The first key, the atomic theory, was discovered by John Dalton at the dawn of the 19th century. The renowned physicist Richard Feynman felt that the atomic theory was so important that he said, “If, in some cataclysm, all of scientific knowledge were to be destroyed, and only one sentence passed on to the next generation of creatures, what statement would contain the most information in the fewest words? I believe it is the atomic hypothesis that all things are made of atoms—little particles that move around in perpetual motion.”
These are the 92 (naturally occurring) elements that are the fundamental building blocks of all the matter in the universe. However, almost everything in the universe is a compound; a combination of different kinds of elements. Thus, the second key to modern chemistry was the discovery that each compound was a collection of identical molecules. For example, a batch of pure water is made of lots and lots of identical H2O molecules.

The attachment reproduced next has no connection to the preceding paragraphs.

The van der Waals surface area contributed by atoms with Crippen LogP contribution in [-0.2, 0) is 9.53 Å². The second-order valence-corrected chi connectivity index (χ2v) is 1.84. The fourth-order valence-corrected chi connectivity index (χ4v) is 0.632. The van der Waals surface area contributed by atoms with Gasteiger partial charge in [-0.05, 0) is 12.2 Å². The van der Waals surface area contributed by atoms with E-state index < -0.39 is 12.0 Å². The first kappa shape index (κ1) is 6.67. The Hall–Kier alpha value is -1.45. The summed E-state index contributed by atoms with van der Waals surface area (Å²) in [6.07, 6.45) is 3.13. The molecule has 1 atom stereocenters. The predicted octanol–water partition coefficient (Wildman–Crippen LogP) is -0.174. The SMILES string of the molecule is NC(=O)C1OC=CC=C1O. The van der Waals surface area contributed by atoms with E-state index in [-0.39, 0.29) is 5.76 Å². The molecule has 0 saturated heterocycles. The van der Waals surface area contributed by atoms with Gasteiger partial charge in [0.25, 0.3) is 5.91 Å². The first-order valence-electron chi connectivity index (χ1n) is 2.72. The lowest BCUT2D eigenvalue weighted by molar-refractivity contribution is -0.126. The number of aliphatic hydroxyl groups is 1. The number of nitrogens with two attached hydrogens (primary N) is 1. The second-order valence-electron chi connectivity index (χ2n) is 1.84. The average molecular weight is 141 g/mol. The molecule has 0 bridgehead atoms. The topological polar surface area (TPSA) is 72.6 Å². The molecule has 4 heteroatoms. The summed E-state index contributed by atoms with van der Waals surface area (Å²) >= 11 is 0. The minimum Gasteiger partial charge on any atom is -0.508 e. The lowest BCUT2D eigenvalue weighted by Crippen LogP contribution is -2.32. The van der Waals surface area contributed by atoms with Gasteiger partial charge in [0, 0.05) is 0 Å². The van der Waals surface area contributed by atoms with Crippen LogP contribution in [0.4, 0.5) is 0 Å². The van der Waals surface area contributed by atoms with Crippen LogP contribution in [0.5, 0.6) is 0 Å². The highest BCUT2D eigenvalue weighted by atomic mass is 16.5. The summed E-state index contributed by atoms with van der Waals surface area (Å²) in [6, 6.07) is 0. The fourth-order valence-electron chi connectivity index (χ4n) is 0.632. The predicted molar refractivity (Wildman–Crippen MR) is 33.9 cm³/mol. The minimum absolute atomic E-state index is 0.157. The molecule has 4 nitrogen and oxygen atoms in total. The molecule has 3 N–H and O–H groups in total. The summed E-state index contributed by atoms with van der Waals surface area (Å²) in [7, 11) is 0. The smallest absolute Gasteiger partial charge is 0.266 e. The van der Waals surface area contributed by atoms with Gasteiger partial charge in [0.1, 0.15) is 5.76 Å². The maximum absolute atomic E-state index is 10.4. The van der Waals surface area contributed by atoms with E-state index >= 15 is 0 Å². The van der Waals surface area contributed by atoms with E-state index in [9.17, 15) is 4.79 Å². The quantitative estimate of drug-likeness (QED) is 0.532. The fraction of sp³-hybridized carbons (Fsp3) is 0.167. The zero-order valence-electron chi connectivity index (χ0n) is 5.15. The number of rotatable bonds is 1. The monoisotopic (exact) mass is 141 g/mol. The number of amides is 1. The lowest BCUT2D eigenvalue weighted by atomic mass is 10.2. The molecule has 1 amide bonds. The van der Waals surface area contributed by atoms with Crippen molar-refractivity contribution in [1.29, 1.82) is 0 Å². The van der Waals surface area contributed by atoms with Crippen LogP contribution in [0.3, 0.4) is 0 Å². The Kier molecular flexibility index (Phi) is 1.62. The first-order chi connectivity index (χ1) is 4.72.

But just how many molecules? Getting the bookkeeping right so that we could predict the result of chemical reactions proved to be a major roadblock to the advancement of chemistry. The Italian chemist Amadeo Avogadro proposed that at the same temperature and pressure equal volumes of different gases contained the same number of molecules. This hypothesis was largely unappreciated when it was first announced, but it enabled chemists to deduce the structure of molecules by measuring volumes at the start and finish of a chemical reaction. Avogadro’s number is defined to be the number of atoms in 12 grams of carbon, and is approximately six followed by 23 zeroes. (It’s also the number of molecules in a mole, a unit of measurement that chemists use to express the amount of a substance.)
via Popular Mechanics.